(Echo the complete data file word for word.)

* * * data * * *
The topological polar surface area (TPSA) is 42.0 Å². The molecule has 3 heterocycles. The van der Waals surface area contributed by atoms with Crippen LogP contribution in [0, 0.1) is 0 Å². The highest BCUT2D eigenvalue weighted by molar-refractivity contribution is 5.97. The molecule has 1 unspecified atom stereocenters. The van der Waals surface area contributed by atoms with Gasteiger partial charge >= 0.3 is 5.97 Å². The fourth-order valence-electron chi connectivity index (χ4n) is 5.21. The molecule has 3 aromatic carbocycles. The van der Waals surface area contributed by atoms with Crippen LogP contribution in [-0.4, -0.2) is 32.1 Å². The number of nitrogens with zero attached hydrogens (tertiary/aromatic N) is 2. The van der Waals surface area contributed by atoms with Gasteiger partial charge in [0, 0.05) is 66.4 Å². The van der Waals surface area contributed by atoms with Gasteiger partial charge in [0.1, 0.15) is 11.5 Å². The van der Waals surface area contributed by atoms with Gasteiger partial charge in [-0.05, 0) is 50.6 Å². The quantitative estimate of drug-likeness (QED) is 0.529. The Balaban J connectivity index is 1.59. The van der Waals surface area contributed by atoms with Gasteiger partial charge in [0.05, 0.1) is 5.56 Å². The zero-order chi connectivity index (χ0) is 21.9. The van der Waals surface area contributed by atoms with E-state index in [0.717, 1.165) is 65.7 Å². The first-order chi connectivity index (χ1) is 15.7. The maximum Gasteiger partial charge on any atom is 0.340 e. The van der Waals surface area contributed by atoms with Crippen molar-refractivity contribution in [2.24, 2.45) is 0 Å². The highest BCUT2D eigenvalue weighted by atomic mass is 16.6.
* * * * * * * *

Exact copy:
The topological polar surface area (TPSA) is 42.0 Å². The molecule has 3 heterocycles. The van der Waals surface area contributed by atoms with Crippen LogP contribution in [0, 0.1) is 0 Å². The highest BCUT2D eigenvalue weighted by molar-refractivity contribution is 5.97. The molecule has 1 unspecified atom stereocenters. The van der Waals surface area contributed by atoms with Gasteiger partial charge >= 0.3 is 5.97 Å². The fourth-order valence-electron chi connectivity index (χ4n) is 5.21. The molecule has 3 aromatic carbocycles. The van der Waals surface area contributed by atoms with Crippen LogP contribution in [-0.4, -0.2) is 32.1 Å². The number of nitrogens with zero attached hydrogens (tertiary/aromatic N) is 2. The van der Waals surface area contributed by atoms with Gasteiger partial charge in [0, 0.05) is 66.4 Å². The van der Waals surface area contributed by atoms with Gasteiger partial charge in [0.1, 0.15) is 11.5 Å². The van der Waals surface area contributed by atoms with Gasteiger partial charge in [-0.05, 0) is 50.6 Å². The quantitative estimate of drug-likeness (QED) is 0.529. The Balaban J connectivity index is 1.59. The van der Waals surface area contributed by atoms with Gasteiger partial charge in [0.05, 0.1) is 5.56 Å². The zero-order chi connectivity index (χ0) is 21.9. The van der Waals surface area contributed by atoms with E-state index in [0.717, 1.165) is 65.7 Å². The first-order chi connectivity index (χ1) is 15.7. The maximum Gasteiger partial charge on any atom is 0.340 e. The van der Waals surface area contributed by atoms with Crippen molar-refractivity contribution in [2.24, 2.45) is 0 Å². The highest BCUT2D eigenvalue weighted by atomic mass is 16.6.